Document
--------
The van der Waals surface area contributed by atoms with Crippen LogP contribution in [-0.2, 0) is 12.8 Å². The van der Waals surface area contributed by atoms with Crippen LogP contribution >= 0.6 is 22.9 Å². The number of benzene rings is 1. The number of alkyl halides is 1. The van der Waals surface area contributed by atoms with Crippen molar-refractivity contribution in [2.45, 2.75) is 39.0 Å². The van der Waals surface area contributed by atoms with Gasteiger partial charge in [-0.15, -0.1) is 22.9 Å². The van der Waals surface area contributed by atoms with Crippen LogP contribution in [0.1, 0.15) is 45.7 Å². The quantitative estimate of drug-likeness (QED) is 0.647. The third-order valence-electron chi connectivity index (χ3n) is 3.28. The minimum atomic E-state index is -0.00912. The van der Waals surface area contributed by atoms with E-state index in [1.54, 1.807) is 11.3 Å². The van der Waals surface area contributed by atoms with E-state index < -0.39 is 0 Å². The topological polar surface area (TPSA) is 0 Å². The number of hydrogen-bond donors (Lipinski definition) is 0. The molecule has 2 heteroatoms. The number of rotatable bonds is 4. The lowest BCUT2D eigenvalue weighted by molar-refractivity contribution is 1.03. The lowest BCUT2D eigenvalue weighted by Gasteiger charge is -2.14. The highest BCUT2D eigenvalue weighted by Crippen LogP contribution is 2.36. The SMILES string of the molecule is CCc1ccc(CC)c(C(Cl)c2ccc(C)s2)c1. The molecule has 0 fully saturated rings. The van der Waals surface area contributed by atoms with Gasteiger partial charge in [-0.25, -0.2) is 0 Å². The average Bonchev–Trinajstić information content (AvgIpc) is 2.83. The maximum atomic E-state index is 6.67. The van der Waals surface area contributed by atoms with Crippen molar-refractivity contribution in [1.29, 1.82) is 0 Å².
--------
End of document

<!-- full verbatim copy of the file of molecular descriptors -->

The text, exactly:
The van der Waals surface area contributed by atoms with Crippen LogP contribution in [-0.2, 0) is 12.8 Å². The van der Waals surface area contributed by atoms with Crippen LogP contribution >= 0.6 is 22.9 Å². The number of benzene rings is 1. The number of alkyl halides is 1. The van der Waals surface area contributed by atoms with Crippen molar-refractivity contribution in [2.45, 2.75) is 39.0 Å². The van der Waals surface area contributed by atoms with Gasteiger partial charge in [-0.15, -0.1) is 22.9 Å². The van der Waals surface area contributed by atoms with Crippen LogP contribution in [0.1, 0.15) is 45.7 Å². The quantitative estimate of drug-likeness (QED) is 0.647. The third-order valence-electron chi connectivity index (χ3n) is 3.28. The minimum atomic E-state index is -0.00912. The van der Waals surface area contributed by atoms with E-state index in [1.54, 1.807) is 11.3 Å². The van der Waals surface area contributed by atoms with E-state index < -0.39 is 0 Å². The topological polar surface area (TPSA) is 0 Å². The number of hydrogen-bond donors (Lipinski definition) is 0. The molecule has 2 heteroatoms. The number of rotatable bonds is 4. The lowest BCUT2D eigenvalue weighted by molar-refractivity contribution is 1.03. The lowest BCUT2D eigenvalue weighted by Gasteiger charge is -2.14. The highest BCUT2D eigenvalue weighted by Crippen LogP contribution is 2.36. The SMILES string of the molecule is CCc1ccc(CC)c(C(Cl)c2ccc(C)s2)c1. The molecule has 0 fully saturated rings. The van der Waals surface area contributed by atoms with Gasteiger partial charge in [-0.25, -0.2) is 0 Å². The average Bonchev–Trinajstić information content (AvgIpc) is 2.83. The maximum atomic E-state index is 6.67. The van der Waals surface area contributed by atoms with Crippen molar-refractivity contribution in [1.29, 1.82) is 0 Å².